How to Know When It’s Time to Swap Antihistamines for Allergy Shots

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The shots themselves are pretty straightforward, experts say—you can expect an injection in the skin of your arm, like a flu shot—but this isn’t a one-and-done treatment. “The difficult part is showing up,” Dr. Agarwal says. During the so-called buildup phase, you’ll need to be at your allergist’s office weekly (and maybe even multiple times a week!) for injections that gradually ramp up in dosage. This stage usually takes about three to six months, but it can last as long as 10 depending on the dose you’re given.

Next comes the “maintenance phase”: At this point, your injections will probably be bi-weekly and eventually monthly. But you’ll have to continue showing up for years to maintain your results—three to five is pretty typical, according to the American College of Allergy, Asthma & Immunology. And this phase, too, can last longer for some people.

All to say that it won’t exactly be a breeze to build this treatment into your schedule. So if OTC meds are working reasonably well, the time commitment may not be worth it for you.

If you are a candidate for SLIT, there’s one big advantage: You can take the tablets or drops at home, which means no schlepping to the doctor’s office for years.

You may still need to take antihistamines.

Around 80% of people who get allergy shots see a major improvement, while 60% continue to experience benefits years later. But while some people are lucky enough not to need OTC meds after finishing their injections, others may still need to take antihistamines from time to time.

If your symptoms were really severe or treatment-resistant, allergy shots may still feel well worth the effort in the end. But if they appeal to you primarily because you don’t want to always be taking medication, you should know that there’s a chance you still might have to.

You also might not experience immediate results. While symptoms start easing for some people during the buildup phase, “it may take as long as 12 to 18 months on the maintenance dose for others to notice,” says Dr. Agarwal.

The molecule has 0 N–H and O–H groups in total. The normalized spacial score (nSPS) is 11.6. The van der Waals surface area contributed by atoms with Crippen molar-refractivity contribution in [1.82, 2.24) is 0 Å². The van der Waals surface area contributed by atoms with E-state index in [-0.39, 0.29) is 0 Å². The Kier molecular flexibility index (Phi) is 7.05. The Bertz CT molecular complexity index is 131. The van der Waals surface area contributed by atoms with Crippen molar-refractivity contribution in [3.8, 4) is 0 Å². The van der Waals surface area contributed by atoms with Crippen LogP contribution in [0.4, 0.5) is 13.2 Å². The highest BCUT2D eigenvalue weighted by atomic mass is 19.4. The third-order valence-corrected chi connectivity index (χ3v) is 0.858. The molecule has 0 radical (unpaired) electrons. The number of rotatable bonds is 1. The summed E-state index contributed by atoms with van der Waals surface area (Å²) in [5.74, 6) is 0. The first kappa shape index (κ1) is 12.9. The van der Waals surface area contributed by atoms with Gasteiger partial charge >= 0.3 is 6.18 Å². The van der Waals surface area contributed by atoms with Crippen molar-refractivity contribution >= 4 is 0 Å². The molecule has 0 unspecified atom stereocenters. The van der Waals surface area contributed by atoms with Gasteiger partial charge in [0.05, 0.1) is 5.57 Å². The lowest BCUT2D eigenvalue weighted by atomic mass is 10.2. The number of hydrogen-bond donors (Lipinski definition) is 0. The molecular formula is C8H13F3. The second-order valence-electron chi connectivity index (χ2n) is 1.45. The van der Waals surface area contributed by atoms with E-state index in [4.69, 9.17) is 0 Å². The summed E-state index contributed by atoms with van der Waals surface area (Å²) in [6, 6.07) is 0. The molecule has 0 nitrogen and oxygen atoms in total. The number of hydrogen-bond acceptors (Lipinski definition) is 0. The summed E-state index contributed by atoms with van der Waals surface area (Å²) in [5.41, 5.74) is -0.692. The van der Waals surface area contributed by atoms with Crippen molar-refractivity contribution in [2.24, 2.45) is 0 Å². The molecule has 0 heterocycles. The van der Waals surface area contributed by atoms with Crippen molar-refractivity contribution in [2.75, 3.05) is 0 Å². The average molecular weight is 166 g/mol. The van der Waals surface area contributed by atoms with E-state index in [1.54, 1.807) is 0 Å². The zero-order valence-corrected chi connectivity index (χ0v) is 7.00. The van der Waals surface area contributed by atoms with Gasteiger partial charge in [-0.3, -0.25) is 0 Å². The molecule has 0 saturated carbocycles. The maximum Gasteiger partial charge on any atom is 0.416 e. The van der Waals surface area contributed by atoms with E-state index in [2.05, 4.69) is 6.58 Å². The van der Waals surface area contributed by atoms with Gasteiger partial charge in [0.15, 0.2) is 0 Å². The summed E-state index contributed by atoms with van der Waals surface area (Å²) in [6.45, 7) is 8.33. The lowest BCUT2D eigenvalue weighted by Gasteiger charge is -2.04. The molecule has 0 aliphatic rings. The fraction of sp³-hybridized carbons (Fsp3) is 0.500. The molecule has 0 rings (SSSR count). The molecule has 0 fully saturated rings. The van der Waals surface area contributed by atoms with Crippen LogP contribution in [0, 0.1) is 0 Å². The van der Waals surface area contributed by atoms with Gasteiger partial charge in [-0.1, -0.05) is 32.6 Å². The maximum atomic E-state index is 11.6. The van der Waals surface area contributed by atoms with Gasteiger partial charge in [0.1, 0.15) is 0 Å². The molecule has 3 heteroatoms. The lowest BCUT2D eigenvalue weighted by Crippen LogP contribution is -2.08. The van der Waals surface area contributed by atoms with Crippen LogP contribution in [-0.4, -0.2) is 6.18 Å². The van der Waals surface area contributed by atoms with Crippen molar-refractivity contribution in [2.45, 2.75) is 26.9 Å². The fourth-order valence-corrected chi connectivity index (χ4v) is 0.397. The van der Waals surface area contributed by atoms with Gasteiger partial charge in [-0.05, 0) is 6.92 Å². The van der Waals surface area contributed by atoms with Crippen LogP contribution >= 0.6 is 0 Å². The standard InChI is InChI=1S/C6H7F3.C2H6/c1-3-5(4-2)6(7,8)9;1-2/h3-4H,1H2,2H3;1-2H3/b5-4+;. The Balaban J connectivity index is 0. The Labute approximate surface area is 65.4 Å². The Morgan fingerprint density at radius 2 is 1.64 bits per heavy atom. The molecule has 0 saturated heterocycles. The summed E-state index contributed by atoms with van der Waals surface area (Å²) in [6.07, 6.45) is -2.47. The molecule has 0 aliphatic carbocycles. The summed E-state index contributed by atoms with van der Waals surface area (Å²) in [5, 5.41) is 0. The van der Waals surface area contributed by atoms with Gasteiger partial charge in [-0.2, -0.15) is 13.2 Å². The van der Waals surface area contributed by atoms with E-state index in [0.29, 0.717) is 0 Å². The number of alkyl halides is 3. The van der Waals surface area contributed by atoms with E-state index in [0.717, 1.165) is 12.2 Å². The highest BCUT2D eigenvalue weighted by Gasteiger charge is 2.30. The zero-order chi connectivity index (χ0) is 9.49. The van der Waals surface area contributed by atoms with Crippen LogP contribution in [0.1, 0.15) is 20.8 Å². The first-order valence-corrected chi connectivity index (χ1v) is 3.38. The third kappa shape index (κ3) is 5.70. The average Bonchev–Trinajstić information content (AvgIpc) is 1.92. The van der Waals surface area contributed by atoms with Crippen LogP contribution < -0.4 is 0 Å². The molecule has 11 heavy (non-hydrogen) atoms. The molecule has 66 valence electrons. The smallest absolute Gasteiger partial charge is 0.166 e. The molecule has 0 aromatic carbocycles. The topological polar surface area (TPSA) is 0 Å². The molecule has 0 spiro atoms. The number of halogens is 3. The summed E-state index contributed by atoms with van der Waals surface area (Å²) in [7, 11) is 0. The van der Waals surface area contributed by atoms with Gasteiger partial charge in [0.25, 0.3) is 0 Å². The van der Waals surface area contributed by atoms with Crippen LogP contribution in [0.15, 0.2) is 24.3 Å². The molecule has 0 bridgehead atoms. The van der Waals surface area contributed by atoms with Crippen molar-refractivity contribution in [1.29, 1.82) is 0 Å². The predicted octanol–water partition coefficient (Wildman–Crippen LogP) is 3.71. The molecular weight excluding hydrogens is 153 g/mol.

They don’t work for all allergies.

Sadly, this type of immunotherapy won’t help if you react to foods, like peanuts. They seem to work best for environmental allergies, like those triggered by dust mites, mold, and seasonal allergens like grass, weeds, and trees. They can also help with allergic asthma or insect stings. So if you have a severe reaction to bee, hornet, or wasp stings, which can be pretty scary and require an Epi-Pen jab, you might go this route.

If you love to be around cats or dogs but they trigger your symptoms, there’s less evidence that the shots will do the trick, according to Dr. Doherty, although some doctors still recommend them. “There is some positive data to support their use for pet allergies in the right patients,” he says. Your doc may also suggest off-label SLIT droplets, since these may help cat and dog allergies.

There’s a small risk of a reaction.

Luckily, it’s rare to experience a serious reaction to allergy shots. But because the injections do contain tiny amounts of allergen, it’s possible to have one. To be safe, your doctor will ask you to stay at the office for at least 30 minutes after each injection to keep an eye out for things like hives, itching, wheezing, and shortness of breath. (This, too, adds to the overall time commitment!)

They can be expensive.

If heading to the doctor like four times a month for years on end sounds like you could be drowning in co-pays (if you even have health insurance), you would be correct.

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